Pigs, painted for the Morland Gallery of the well as one of the best imitations that we have
late J. R. Smith, which may be considered a seen of the Flemish school.
The King's Court of Trinity College. En- chef d'æuvre of this artist; and an Interior by No. 331. Children in the Wood, from a graved by H. Le Keux, from a Drawing by the same. Sketch of the late Miss Spilsbury. Miss E. F. F. Mackenzie.
In the four paintings by Stothard will be Dagley-It was but the other day that we gave A BEAUTIFUL architectural print. It does seen the united powers of his varied and fasci. jest praise to one of the productions of Miss equal credit to the talents of the designer and nating pencil, comprehending the first qualities Dagley's pen, and we bave now the same gra- to those of the engraver.
in art, grace, humour, and pathos. It may be fying duty to perform with reference to one of
remarked, that in no instance of his practice the productions of her pencil. This is a very Odds and Ends ; from the Portfolio of an does it appear, that a more suitable subject pleasing and unaffected little picture. Fre. Amateur. No. I. B. Steuart.
could have occurred to this artist than that of prieatly as the sabject has been painted, we do AmusING trifles ; the first attempts, we under the Shakespeare Characters, for bringing these me recollect that we ever saw it treated with stand, of a young etcher.
qualities into view: accordingly, we find in this Dote simpbicity, and truth of expression and
performance all that can allure in the gaiety of daracter.
The British Preserve ; drawn and etched by Comedy, and all that can affect the mind in the No. 99. 4 Oimè Santa Maria.” J. Holmes. J. Howitt. No. III. T. Griffiths, and R. terrific of Tragedy ; the whole presenting an Catastrophes like this pictured accident of the
harmonious and graduated scale of emotions and pa Italian boy, too often excite mirth instead The present number contains “Wood Grouse,” passions, from their lightest to their deepest dirumiseration ; bat that is no fault of the “ Bustard,” “ Coot and Moorhen,” and “Rabotone. Belonging to the same collection are painter's: he does not desire you to “ laugh at bit.” They are all represented with great some choice drawings by Girtin, Turner, Owen, alamity,” or “ mock when disaster cometh :" fidelity. Considered as works of art, the last. Dewint, Havell, &c.: among them, a Cottage by be nasi avail himself of any incident that gives mentioned plate is our favourite.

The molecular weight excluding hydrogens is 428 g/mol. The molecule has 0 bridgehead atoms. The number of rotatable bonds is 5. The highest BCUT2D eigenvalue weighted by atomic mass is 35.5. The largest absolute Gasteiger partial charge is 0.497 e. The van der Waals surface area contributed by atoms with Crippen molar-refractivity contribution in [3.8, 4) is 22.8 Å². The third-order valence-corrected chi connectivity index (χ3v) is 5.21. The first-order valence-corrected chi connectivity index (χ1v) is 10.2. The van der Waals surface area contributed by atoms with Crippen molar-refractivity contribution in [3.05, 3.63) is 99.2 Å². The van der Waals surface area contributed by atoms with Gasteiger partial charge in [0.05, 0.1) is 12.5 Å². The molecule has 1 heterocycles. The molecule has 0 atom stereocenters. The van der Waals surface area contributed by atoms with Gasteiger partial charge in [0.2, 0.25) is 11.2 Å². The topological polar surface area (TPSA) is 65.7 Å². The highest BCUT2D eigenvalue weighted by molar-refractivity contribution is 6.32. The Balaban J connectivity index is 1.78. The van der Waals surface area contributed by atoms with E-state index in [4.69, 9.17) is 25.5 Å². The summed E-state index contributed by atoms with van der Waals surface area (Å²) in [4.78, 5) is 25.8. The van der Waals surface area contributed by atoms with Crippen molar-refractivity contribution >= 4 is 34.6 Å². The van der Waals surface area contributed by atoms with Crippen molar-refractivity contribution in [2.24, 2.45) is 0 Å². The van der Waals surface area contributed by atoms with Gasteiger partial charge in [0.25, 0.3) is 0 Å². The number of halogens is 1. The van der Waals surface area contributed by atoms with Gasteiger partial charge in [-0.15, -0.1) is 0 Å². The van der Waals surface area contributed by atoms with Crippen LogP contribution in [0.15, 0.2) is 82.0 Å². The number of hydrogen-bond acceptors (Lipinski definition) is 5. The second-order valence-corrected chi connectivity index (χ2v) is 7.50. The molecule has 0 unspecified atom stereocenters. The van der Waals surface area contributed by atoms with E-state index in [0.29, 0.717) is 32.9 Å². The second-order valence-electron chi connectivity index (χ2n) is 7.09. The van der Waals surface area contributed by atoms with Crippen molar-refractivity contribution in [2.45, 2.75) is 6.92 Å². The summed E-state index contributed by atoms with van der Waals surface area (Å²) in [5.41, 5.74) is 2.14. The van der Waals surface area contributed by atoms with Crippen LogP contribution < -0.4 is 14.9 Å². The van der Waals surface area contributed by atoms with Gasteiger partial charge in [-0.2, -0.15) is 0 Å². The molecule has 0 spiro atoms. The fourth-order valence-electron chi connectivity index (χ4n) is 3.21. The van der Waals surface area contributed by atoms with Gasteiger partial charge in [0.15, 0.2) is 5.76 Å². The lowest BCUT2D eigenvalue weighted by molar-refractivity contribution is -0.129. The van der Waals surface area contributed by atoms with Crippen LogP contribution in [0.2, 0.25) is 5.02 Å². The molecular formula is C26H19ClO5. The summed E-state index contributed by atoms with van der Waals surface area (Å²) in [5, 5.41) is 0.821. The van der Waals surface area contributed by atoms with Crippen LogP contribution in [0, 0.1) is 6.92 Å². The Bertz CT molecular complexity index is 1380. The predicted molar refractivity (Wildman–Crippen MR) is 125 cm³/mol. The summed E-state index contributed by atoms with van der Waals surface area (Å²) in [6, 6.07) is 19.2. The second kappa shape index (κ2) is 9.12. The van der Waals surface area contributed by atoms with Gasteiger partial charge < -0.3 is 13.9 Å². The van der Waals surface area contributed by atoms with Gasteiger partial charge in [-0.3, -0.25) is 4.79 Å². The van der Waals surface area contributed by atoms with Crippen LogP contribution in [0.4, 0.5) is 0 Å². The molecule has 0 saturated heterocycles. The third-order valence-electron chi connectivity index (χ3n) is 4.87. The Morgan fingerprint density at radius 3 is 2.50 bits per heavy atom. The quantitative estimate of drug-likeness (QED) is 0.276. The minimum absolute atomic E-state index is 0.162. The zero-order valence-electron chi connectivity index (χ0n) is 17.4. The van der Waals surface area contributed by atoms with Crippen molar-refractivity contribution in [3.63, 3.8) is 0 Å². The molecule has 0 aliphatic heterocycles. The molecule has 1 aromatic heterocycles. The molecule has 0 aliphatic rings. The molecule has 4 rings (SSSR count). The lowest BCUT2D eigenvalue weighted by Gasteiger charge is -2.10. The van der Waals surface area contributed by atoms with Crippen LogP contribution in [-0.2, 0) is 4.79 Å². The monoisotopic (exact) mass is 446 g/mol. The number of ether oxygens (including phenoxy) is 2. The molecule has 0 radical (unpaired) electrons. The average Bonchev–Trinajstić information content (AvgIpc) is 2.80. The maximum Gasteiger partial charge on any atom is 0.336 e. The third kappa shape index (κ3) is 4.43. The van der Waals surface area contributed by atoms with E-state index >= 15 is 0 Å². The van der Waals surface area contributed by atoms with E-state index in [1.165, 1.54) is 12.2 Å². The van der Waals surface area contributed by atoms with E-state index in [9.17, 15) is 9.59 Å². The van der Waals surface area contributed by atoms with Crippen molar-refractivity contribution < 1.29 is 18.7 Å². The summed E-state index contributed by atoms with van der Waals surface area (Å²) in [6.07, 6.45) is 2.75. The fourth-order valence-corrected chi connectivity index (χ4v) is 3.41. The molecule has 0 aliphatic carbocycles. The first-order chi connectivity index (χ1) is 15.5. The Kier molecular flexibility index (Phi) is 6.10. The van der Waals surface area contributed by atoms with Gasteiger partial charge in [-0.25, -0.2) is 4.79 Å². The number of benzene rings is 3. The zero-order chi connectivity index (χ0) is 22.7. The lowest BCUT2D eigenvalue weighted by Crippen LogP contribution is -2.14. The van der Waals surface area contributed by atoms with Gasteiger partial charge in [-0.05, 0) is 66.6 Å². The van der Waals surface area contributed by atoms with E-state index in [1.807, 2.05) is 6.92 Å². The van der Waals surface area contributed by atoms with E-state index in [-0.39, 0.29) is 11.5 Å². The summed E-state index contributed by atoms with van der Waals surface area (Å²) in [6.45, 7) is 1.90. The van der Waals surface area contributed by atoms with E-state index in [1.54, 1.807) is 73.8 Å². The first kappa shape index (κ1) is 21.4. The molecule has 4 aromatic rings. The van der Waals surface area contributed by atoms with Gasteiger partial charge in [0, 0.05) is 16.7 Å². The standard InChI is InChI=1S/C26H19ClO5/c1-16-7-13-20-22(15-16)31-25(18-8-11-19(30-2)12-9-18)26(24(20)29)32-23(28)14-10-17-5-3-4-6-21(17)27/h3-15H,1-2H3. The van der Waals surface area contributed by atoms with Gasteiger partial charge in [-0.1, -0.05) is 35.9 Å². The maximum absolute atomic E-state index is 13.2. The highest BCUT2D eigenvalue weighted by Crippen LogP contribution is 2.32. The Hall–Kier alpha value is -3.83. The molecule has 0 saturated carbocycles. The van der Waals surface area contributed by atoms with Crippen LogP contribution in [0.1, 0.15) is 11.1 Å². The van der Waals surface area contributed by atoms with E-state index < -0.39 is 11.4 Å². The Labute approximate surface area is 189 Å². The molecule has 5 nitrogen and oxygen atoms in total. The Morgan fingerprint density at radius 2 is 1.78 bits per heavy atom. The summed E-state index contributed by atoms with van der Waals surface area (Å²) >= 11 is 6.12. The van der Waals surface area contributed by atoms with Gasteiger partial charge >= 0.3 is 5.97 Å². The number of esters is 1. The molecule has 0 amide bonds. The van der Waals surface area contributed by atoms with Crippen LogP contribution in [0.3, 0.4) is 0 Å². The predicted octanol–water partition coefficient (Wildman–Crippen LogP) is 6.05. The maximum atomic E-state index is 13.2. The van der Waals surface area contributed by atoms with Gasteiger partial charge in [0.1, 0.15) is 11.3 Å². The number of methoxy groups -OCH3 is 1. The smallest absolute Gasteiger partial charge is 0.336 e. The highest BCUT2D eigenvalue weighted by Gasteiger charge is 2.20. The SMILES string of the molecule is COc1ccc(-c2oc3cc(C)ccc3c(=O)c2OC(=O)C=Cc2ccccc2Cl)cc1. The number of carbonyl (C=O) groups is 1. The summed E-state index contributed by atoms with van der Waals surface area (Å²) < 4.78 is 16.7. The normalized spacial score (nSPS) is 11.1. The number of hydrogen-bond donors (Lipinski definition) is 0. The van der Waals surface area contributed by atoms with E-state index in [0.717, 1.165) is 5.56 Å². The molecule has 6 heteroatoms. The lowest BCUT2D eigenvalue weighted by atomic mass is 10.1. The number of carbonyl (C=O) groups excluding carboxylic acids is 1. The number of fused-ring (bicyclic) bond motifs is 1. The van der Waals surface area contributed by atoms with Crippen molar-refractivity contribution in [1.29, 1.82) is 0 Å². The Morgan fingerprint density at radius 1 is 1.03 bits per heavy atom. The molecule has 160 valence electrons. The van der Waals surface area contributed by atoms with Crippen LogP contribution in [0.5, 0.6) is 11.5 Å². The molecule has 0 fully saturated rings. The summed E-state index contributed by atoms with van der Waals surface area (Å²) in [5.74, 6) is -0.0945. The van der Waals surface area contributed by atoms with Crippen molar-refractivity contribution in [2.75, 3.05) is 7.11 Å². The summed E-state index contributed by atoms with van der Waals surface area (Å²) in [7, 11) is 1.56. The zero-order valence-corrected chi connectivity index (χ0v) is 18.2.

Girtin, a Swiss View by Turner, and a Calm by bia an opportunity of shewing his skill; and
Owen, are examples of the highest excellence in must paint things, not as they ought to be, but Retch's Shakespeare._Of this German illus. water-colour painting. a they are. We think that Mr. Holmes has tration of our immortał bard, produced by been very successful in this performance: Ernst Fleischer of Leipsig, the first No. (Hammore so than an imitation we once witnessed let) is announced for immediate publication.
ORIGINAL POETRY. his pictorial catastrophe. One of these It has been our good fortune to see a magnifivandering Italian artists in the street towards cent copy intended for presentation to the
WEEP not because our beauty wears nightfall had his whole tray of juvenile mo. highest quarter in this kingdom; and though
Beneath the wings of Time, deling smashed to pieces ; whether by accident not an object for remark, it is undoubtedly one
And age contracts the brow with cares » a last resource against the ill success of for intelligence. The style in which it is got
That once was raised sublime ! his day, we cannot tell, but he was crying most up is splendid even for royalty; and besides Weep not because the beamless eye piteously. Such distress could not fail to ex- the spirit of the designs, there is extraordinary No dumb delight can speak ; éte cotripassion and draw forth relief: many mechanical taste and novelty displayed in exe- And fresh and fair no longer lie peace, and even some silver, soon dried the 'cuting the accessory parts. The etchings Joy-tints upon the cheek.
No! weep not that the ruin-trace
NEW MUSICAL FUND DIXXER. Of wasting Time is seen
When we gaze upon thee, and think heaven is The annual dinner of the members and friends Around the form, and in the face,
of this Fund was held on Monday last, at the Where beauty's bloom has been.
MARY Anx BROWNE."
Freemasons' Tavern, his Royal Highness the Elms, Maidenhead. But weep the inward wreck we feel,
Duke of Sussex in the chair. As hoary years depart ;
The music, under the direction of Sir G. And Time's effacing fingers steal
SIGHTS OF LONDON.
Smart, went off exceedingly well; Miss Hughes Young feelings from the heart !
DRURY LANE FUND.-Of the anniversary honoured the company by singing from the Those joyous thoughts that rise and spring
of this most meritorious fund, the best memo- ladies' gallery; Signor Huerta performed ad. From ont the buoyant mind
rial we can keep is, that nearly 15001. was pro- mirably on the guitar, producing almost the Like summer bees upon the wing,
duced by it. Owing to the bodily indisposition effect of a whole orchestra, and was particularly Or echoes on the wind.
of the Duke of Clarence, and the not bodily happy in imitating the kettle-drums, by_beat
indisposition of the Duke of Sussex, the chair ing on the sounding board. Master Burke The hopes that waken every hour,
was taken, and its duties well discharged, by performed an air, with variations, on the violin, Like blossoms from a soul, Lord Normanby.